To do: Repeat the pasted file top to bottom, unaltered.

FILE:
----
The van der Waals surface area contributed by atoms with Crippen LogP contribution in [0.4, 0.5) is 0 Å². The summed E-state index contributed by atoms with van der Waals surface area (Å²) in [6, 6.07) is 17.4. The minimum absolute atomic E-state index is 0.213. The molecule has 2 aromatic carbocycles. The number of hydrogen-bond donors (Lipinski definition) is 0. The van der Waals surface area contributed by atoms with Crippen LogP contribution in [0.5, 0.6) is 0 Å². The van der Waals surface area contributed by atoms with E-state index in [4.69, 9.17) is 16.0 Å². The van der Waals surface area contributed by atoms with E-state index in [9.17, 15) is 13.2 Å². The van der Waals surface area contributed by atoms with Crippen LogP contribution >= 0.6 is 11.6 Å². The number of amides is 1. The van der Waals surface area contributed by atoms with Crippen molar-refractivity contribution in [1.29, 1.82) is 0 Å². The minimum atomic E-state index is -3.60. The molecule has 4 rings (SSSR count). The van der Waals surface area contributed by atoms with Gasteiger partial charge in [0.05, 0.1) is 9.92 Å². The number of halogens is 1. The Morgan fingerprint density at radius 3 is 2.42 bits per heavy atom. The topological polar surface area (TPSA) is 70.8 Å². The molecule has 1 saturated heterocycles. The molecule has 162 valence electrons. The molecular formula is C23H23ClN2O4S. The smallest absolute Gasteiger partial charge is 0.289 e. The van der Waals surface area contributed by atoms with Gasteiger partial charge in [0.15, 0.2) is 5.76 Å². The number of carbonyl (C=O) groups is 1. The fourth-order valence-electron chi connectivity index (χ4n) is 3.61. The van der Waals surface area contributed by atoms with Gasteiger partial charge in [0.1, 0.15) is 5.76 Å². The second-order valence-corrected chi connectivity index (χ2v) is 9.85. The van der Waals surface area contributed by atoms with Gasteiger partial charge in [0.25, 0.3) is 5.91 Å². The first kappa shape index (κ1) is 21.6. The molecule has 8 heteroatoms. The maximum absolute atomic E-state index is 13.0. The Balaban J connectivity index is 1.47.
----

The van der Waals surface area contributed by atoms with Crippen LogP contribution in [0.4, 0.5) is 0 Å². The summed E-state index contributed by atoms with van der Waals surface area (Å²) in [6, 6.07) is 17.4. The minimum absolute atomic E-state index is 0.213. The molecule has 2 aromatic carbocycles. The number of hydrogen-bond donors (Lipinski definition) is 0. The van der Waals surface area contributed by atoms with Crippen LogP contribution in [0.5, 0.6) is 0 Å². The van der Waals surface area contributed by atoms with E-state index in [4.69, 9.17) is 16.0 Å². The van der Waals surface area contributed by atoms with E-state index in [9.17, 15) is 13.2 Å². The van der Waals surface area contributed by atoms with Crippen LogP contribution >= 0.6 is 11.6 Å². The number of amides is 1. The van der Waals surface area contributed by atoms with Crippen molar-refractivity contribution in [1.29, 1.82) is 0 Å². The minimum atomic E-state index is -3.60. The molecule has 4 rings (SSSR count). The van der Waals surface area contributed by atoms with Gasteiger partial charge in [0.05, 0.1) is 9.92 Å². The number of halogens is 1. The Morgan fingerprint density at radius 3 is 2.42 bits per heavy atom. The topological polar surface area (TPSA) is 70.8 Å². The molecule has 1 saturated heterocycles. The molecule has 162 valence electrons. The molecular formula is C23H23ClN2O4S. The smallest absolute Gasteiger partial charge is 0.289 e. The van der Waals surface area contributed by atoms with Gasteiger partial charge in [0.15, 0.2) is 5.76 Å². The number of carbonyl (C=O) groups is 1. The fourth-order valence-electron chi connectivity index (χ4n) is 3.61. The van der Waals surface area contributed by atoms with Gasteiger partial charge in [0.1, 0.15) is 5.76 Å². The second-order valence-corrected chi connectivity index (χ2v) is 9.85. The van der Waals surface area contributed by atoms with Gasteiger partial charge in [0.25, 0.3) is 5.91 Å². The first kappa shape index (κ1) is 21.6. The molecule has 8 heteroatoms. The maximum absolute atomic E-state index is 13.0. The Balaban J connectivity index is 1.47.